Sanger's Celestial Spiral Staircase

Wellcome Trust Sanger Institute completes two billion genetic letters

Sanger's Celestial Spiral Staircase

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Wellcome Trust Sanger Institute completes 2 billion genetic letters

The Wellcome Trust Sanger Institute has broken a genetic decoding record on its tenth anniversary which could literally take it out of this world.

The landmark completion of two billion letters of sequenced DNA will push biomedicine to a new level. It could also do that figuratively: if this DNA were scaled up to the size of a spiral staircase it would reach to the moon.

The steps on this biological stairway contain vital information about biology, health and disease in humans and other organisms. Genes - active parts of DNA code - can determine whether we are predisposed to succumb to a particular disease, how we respond to medicines and how severely microbes affect our health.

Since the Sanger Institute started a decade ago at Hinxton, Cambridgeshire, set up with funding from the Wellcome Trust biomedical research charity, its teams of international scientists have worked on an impressive list of sequencing projects. Today, nearly 700 staff contribute to the Institute's research.

Apart from contributing one-third of the work involved in deciphering the human genome they have also helped crack the DNA secrets of more than 25 microbes that cause some of the world's deadliest diseases, including malaria, TB, typhoid and plague, which claim millions of lives every year.

Other species which have been decoded are model organisms, such as the nematode worm and yeast, used to understand human biology and disease.

"The work carried out here has forever changed the way science works. Our understanding of organisms has been pushed forward light years."

Dr. Jane Rogers, Head of Sequencing at the Wellcome Trust Sanger Institute

"In just ten years the Sanger Institute has developed from a group of less than twenty scientists working in converted labs to the world leader in finished sequencing material. It really is a remarkable achievement and I'm proud to be part it."

As well as generating the DNA sequences, the Sanger Institute analyses them to find genes. This detail, the analysis and the software are made freely available to researchers around the world on the principle that it is the fastest and most efficient way to achieve biomedical advance.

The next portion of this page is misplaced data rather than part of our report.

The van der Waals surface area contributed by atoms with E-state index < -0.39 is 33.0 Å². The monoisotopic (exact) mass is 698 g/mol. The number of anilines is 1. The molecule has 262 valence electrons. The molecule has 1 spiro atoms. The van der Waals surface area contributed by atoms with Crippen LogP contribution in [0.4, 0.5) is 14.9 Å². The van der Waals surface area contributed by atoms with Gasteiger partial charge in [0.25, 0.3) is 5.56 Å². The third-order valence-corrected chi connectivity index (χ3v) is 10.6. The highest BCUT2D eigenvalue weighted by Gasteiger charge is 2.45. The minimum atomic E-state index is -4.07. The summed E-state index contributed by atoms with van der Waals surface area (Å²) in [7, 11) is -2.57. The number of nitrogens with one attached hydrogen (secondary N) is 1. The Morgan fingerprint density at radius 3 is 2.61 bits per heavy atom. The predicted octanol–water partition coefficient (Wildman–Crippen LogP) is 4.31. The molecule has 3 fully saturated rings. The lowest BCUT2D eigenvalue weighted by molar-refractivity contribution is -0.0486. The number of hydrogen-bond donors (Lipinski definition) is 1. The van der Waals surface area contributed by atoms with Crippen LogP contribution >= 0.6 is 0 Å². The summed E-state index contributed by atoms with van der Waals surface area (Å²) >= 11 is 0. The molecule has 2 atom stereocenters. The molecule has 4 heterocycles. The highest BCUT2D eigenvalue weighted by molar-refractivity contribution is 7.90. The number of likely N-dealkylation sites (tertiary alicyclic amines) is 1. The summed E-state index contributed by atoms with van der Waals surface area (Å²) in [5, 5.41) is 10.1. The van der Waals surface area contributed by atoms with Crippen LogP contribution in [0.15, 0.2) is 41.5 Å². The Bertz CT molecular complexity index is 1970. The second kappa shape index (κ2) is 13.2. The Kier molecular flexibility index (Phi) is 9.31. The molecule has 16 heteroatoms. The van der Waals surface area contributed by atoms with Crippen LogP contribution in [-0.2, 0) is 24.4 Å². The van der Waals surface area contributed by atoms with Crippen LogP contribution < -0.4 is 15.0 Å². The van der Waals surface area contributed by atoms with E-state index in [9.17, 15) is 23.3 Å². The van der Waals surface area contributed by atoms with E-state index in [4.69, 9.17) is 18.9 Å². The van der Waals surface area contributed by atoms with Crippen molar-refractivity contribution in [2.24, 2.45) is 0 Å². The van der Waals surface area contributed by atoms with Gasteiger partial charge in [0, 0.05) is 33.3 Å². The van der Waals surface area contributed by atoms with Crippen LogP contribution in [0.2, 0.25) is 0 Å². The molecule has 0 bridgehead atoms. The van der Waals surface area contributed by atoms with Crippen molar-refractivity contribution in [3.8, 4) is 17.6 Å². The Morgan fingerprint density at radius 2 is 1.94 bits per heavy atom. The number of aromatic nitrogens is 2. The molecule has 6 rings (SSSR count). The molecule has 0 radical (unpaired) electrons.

"The founding of the Sanger Centre was a risky gamble. Thanks to the dedicated efforts of everyone here, to our international collaborators, and to our funders' faith in us, the gamble became reality. I don't think any of us could have thought we would have come so far, so fast. Now the challenge for the world is to use these sequences wisely and equitably - for the advancement of knowledge and for the universal human good."

Sir John Sulston, founder Director of The Wellcome Trust Sanger Institute

"We have sequenced a phenomenal amount of material but just as importantly we have ensured that the standards of accuracy are unsurpassed - far above internationally accepted measures."

Professor Allan Bradley, Director of The Wellcome Trust Sanger Institute

"The 15-fold increase in traffic to our website in the last couple of years indicates that we must be getting things right and that we are making a big contribution to understanding how devastating diseases work."

"This latest milestone for the Sanger Institute is another dramatic achievement by a talented and dedicated team of world-class sequencers. Our hats are off to our colleagues."

Dr Francis Collins, Director of the National Human Genome Research Institute, Bethesda, USA

Notes to Editors
History of two billion bases
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Wellcome Trust Sanger Institute completes 2 billion genetic letters

  • The first DNA clone to be submitted to the databases from the new Sanger Institute in 1993 'began' with the base G. The two billionth base, from mouse chromosome 2, was a T. [Statistics]
  • The number of Sanger staff has grown from 17 at the inception of the Institute to 695 today.
  • The two billion base-pairs is composed of: human, 903,000,000; mouse, 630,000,000; zebrafish, 246,000,000; C. elegans, 48,733,454; yeasts, 12,955,526 plus more than 25 genomes of pathogens (see below)
  • Among the pathogen genomes sequenced are those that cause: malaria (3,000,000 deaths p.a.); whooping cough (280,000 deaths p.a.); TB (2,000,000 deaths p.a.); typhoid (600000 deaths p.a.)
  • The Sanger Institute's researchers have published 100 reports in journals published by Nature and Science.
The Wellcome Trust and Its Founder

The Wellcome Trust is the most diverse biomedical research charity in the world, spending about £450 million every year both in the UK and internationally to support and promote research that will improve the health of humans and animals. The Trust was established under the will of Sir Henry Wellcome, and is funded from a private endowment, which is managed with long-term stability and growth in mind.

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Tel +44 (0)1223 496 851

Dr Samantha Wynne, Media Officer

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Dr Matthew Midgley, Media Officer

Tel +44 (0)1223 494 856

Wellcome Sanger Institute,
Hinxton,
Cambridgeshire,
CB10 1SA,
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